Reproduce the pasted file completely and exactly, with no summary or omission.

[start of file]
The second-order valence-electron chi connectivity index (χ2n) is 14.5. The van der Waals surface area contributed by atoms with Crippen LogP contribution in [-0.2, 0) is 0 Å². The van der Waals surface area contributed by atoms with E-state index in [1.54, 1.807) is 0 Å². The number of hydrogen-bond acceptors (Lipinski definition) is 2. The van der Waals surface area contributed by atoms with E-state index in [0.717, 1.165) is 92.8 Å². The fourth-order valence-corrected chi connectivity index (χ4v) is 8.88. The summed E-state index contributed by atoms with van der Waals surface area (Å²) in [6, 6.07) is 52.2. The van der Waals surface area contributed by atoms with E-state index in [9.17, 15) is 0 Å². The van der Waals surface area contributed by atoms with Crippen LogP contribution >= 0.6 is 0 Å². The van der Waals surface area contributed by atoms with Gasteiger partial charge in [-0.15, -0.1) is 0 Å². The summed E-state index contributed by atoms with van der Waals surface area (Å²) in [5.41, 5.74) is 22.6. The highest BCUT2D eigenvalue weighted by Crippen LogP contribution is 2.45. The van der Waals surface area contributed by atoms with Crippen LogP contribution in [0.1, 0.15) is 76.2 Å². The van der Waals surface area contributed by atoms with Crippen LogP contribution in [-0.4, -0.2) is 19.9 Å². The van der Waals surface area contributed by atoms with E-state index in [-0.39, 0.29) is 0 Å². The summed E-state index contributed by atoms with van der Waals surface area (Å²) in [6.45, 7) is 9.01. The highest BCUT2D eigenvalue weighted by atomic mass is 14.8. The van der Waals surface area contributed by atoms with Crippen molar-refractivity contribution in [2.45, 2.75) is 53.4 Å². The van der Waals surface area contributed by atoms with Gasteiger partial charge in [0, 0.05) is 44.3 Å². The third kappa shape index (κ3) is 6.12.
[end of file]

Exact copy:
The second-order valence-electron chi connectivity index (χ2n) is 14.5. The van der Waals surface area contributed by atoms with Crippen LogP contribution in [-0.2, 0) is 0 Å². The van der Waals surface area contributed by atoms with E-state index in [1.54, 1.807) is 0 Å². The number of hydrogen-bond acceptors (Lipinski definition) is 2. The van der Waals surface area contributed by atoms with E-state index in [0.717, 1.165) is 92.8 Å². The fourth-order valence-corrected chi connectivity index (χ4v) is 8.88. The summed E-state index contributed by atoms with van der Waals surface area (Å²) in [6, 6.07) is 52.2. The van der Waals surface area contributed by atoms with E-state index in [9.17, 15) is 0 Å². The van der Waals surface area contributed by atoms with Crippen LogP contribution >= 0.6 is 0 Å². The van der Waals surface area contributed by atoms with Gasteiger partial charge in [-0.15, -0.1) is 0 Å². The summed E-state index contributed by atoms with van der Waals surface area (Å²) in [5.41, 5.74) is 22.6. The highest BCUT2D eigenvalue weighted by Crippen LogP contribution is 2.45. The van der Waals surface area contributed by atoms with Crippen LogP contribution in [0.1, 0.15) is 76.2 Å². The van der Waals surface area contributed by atoms with Crippen LogP contribution in [-0.4, -0.2) is 19.9 Å². The van der Waals surface area contributed by atoms with E-state index in [-0.39, 0.29) is 0 Å². The summed E-state index contributed by atoms with van der Waals surface area (Å²) in [6.45, 7) is 9.01. The highest BCUT2D eigenvalue weighted by atomic mass is 14.8. The van der Waals surface area contributed by atoms with Crippen molar-refractivity contribution in [2.45, 2.75) is 53.4 Å². The van der Waals surface area contributed by atoms with Gasteiger partial charge in [0, 0.05) is 44.3 Å². The third kappa shape index (κ3) is 6.12.